What Are Parent Plus Student Loans?

The federal government provides various loan options for students looking to fund their college education without seeking out private lenders as an alternative. Private lenders are very expensive, and their primary aim is to make money of education as a commodity. Various federal loans, therefore, exist to assist students in completing their college education.

These include:

  • Stafford Loans
  • Perkins Loans
  • Plus Loans

Each has its own unique qualities that makes it attractive to students and their cosigners. For this session, we talk about Plus loans. What are Plus loans?

Parent Plus loans are federal loans made available to parents of undergraduate students, offering a fixed 7% interest rate and flexible loan limits. The interest rate is generally higher than Direct Loans, otherwise known as Stafford loans, which levy a 4.45% interest rate and which are basically geared towards students who have a demonstrated financial need. With a Plus loan, a student can borrow individually, with a cosigner or a parent can borrow on behalf of their child.

Plus loans for parents are a great way for parents to assist their children with their education if they have exhausted all other means of federal financing. These loans are only available to parents of dependent undergraduate students. There is no minimum credit score for parent Plus loans although an adverse credit score will affect your eligibility.

The following is important parent Plus loans information to consider before applying for these loans:

  • The loan proceeds must be explicitly used for educational purposes only
  • Both students and parent shouldn’t be in default on any student loans.
  • Students and parents should be US citizens, eligible non-citizens or permanent residents.
  • Students should be enrolled in studying at least half-time.

It is important to remember that parent plus loans are not need-based, so persons from any income bracket can apply for the loan. Eligibility also doesn’t depend on debt to income ratios or credit scores, although the borrower should not have an adverse credit history.

If the parent has an adverse credit history for these or other reasons, (s)he can borrow with a cosigner who doesn’t have an adverse credit history.

Folks taking direct Plus loans for parents can borrow up the cost of attendance minus any other financial aid received, which means there really isn’t a cap on how much one can borrow. To receive a Direct Plus loan, the student or the parent must fill out a FAFSA form, and one is required to sign a Master Promissory Note (MPN), which spells out the terms of the loans.

The Best Ways to Consolidate Parent Plus Loans

If direct Plus student loans are not accessible to a dependent student’s parents, the student can apply for direct, unsubsidized loans available to independent students. If either parent later qualifies for the Direct Plus loan, the student’s status will return to dependent status. The current fee for Parent Plus loans is 4.264%, and these are deducted when the funds are disbursed.

The standard repayment term for these loans is 10 years, although parents can apply for an extension of that term if their loan exceeds 30,000 dollars or if they are reconsolidating several loans. Which brings us to the issue of consolidating parent Plus loans.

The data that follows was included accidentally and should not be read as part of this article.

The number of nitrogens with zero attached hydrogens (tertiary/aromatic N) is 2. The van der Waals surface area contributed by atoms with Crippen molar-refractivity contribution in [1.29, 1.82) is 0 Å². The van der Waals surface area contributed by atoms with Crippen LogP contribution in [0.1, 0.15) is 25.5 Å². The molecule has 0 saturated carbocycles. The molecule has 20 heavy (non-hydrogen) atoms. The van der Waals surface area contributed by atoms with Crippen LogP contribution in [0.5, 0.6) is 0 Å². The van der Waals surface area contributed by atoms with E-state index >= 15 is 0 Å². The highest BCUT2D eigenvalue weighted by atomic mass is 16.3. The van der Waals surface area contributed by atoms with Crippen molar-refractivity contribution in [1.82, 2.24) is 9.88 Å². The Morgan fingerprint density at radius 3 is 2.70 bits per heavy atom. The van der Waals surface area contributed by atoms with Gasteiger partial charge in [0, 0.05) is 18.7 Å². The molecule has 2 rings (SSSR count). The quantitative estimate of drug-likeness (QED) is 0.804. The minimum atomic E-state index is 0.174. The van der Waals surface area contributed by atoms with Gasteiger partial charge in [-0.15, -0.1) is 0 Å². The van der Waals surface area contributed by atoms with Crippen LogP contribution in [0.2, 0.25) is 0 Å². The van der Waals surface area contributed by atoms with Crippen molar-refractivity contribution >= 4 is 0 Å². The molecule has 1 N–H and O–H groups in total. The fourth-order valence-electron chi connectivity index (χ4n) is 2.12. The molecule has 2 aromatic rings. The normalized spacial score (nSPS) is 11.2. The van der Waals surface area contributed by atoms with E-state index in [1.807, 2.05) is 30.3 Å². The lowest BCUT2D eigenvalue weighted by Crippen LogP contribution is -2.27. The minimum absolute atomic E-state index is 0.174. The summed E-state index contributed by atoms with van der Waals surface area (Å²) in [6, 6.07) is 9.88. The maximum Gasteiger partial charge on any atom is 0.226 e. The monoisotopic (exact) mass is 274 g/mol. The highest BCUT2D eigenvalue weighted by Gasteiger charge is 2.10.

The first thing that may come to mind when parents hit a dead-end with multiple loan repayments for their children’s education is to transfer those loans to their children. It doesn’t quite work like that. A parent cannot transfer their PLUS loan to their children, even after graduation. Can parent Plus loans be consolidated, either singly or with the dependent’s loans? A parent can also not consolidate their loans with their child’s loan and make single payments. However, if you are a parent with multiple loans out for your child’s education, you can consolidate those loans into one. You have the ability to change your loan from direct plus to a consolidated loan by changing your payment plan to 20% of your discretionary income for as many as 20 years, something known as income-contingency repayment.

Consolidation helps parents who are struggling to make multiple loan payments and are even falling behind on those payments. Falling behind for 90 days may land you in default, and doing so for a consecutive 270 days may lead to garnishment of your tax refunds.

Possible Parent Plus Loans Repayment Options

As a parent, it’s important to take a long, hard look at your loan repayments if they are causing an undue burden on yourself. It isn’t reasonable to make 30,000 dollar annual repayments on a 50,000 dollar annual income. If you need help paying parent Plus loans and don’t know where to start, here’s a good place to start. First, remember that you should never borrow what you can’t pay back in 10 years or by the time you retire, whichever precedes the other.

If the payments have become an undue burden, you can apply for parent Plus loans forgiveness. This is limited to parents employed in specified government jobs and in non-profit and needs you to have made at least 120 on-time payments for your debt to be forgiven. Another option is private refinancing, which may lower your interest rates but ultimately leave you without the protection of federal protection.

Can parent Plus loans be deferred? Deferment is an option if you feel you won’t be able to make your payments on time and budget, provided the student is enrolled on at least half-time basis and with a 6-month grace period after the student graduates. However, interest accrual continues during these period.

So, ‘are parent Plus loans good? If you plan yourself well and don’t over-borrow, it can be a good way to subsidize your child’s education. Explore other finance options too.